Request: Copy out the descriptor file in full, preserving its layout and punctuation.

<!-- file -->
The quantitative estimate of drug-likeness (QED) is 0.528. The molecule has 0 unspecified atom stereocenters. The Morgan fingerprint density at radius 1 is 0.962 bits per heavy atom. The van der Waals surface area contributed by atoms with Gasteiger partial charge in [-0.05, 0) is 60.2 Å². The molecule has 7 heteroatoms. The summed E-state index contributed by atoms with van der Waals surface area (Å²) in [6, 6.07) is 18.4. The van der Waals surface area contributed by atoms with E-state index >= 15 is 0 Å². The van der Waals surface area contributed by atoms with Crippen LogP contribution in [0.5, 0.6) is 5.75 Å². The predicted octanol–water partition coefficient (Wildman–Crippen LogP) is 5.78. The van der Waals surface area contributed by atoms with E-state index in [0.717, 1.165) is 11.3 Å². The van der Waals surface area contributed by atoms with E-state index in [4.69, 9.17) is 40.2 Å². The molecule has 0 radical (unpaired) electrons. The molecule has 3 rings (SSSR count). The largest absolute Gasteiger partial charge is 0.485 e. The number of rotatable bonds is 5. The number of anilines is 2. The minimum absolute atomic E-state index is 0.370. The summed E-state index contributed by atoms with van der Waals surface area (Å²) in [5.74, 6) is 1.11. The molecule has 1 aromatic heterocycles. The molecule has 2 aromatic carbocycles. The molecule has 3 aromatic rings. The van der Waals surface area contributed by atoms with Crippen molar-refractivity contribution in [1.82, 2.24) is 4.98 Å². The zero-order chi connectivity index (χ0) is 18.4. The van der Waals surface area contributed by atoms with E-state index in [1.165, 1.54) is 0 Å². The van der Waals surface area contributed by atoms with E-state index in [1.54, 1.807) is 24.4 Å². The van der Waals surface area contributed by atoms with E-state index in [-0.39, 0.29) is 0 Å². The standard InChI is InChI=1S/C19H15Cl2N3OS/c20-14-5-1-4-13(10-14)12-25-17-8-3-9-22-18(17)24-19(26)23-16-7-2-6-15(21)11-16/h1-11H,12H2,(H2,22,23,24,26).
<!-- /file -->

The quantitative estimate of drug-likeness (QED) is 0.528. The molecule has 0 unspecified atom stereocenters. The Morgan fingerprint density at radius 1 is 0.962 bits per heavy atom. The van der Waals surface area contributed by atoms with Gasteiger partial charge in [-0.05, 0) is 60.2 Å². The molecule has 7 heteroatoms. The summed E-state index contributed by atoms with van der Waals surface area (Å²) in [6, 6.07) is 18.4. The van der Waals surface area contributed by atoms with E-state index >= 15 is 0 Å². The van der Waals surface area contributed by atoms with Crippen LogP contribution in [0.5, 0.6) is 5.75 Å². The predicted octanol–water partition coefficient (Wildman–Crippen LogP) is 5.78. The van der Waals surface area contributed by atoms with E-state index in [0.717, 1.165) is 11.3 Å². The van der Waals surface area contributed by atoms with E-state index in [4.69, 9.17) is 40.2 Å². The molecule has 0 radical (unpaired) electrons. The molecule has 3 rings (SSSR count). The largest absolute Gasteiger partial charge is 0.485 e. The number of rotatable bonds is 5. The number of anilines is 2. The minimum absolute atomic E-state index is 0.370. The summed E-state index contributed by atoms with van der Waals surface area (Å²) in [5.74, 6) is 1.11. The molecule has 1 aromatic heterocycles. The molecule has 2 aromatic carbocycles. The molecule has 3 aromatic rings. The van der Waals surface area contributed by atoms with Crippen molar-refractivity contribution in [1.82, 2.24) is 4.98 Å². The zero-order chi connectivity index (χ0) is 18.4. The van der Waals surface area contributed by atoms with E-state index in [1.165, 1.54) is 0 Å². The van der Waals surface area contributed by atoms with E-state index in [1.54, 1.807) is 24.4 Å². The van der Waals surface area contributed by atoms with E-state index in [-0.39, 0.29) is 0 Å². The standard InChI is InChI=1S/C19H15Cl2N3OS/c20-14-5-1-4-13(10-14)12-25-17-8-3-9-22-18(17)24-19(26)23-16-7-2-6-15(21)11-16/h1-11H,12H2,(H2,22,23,24,26).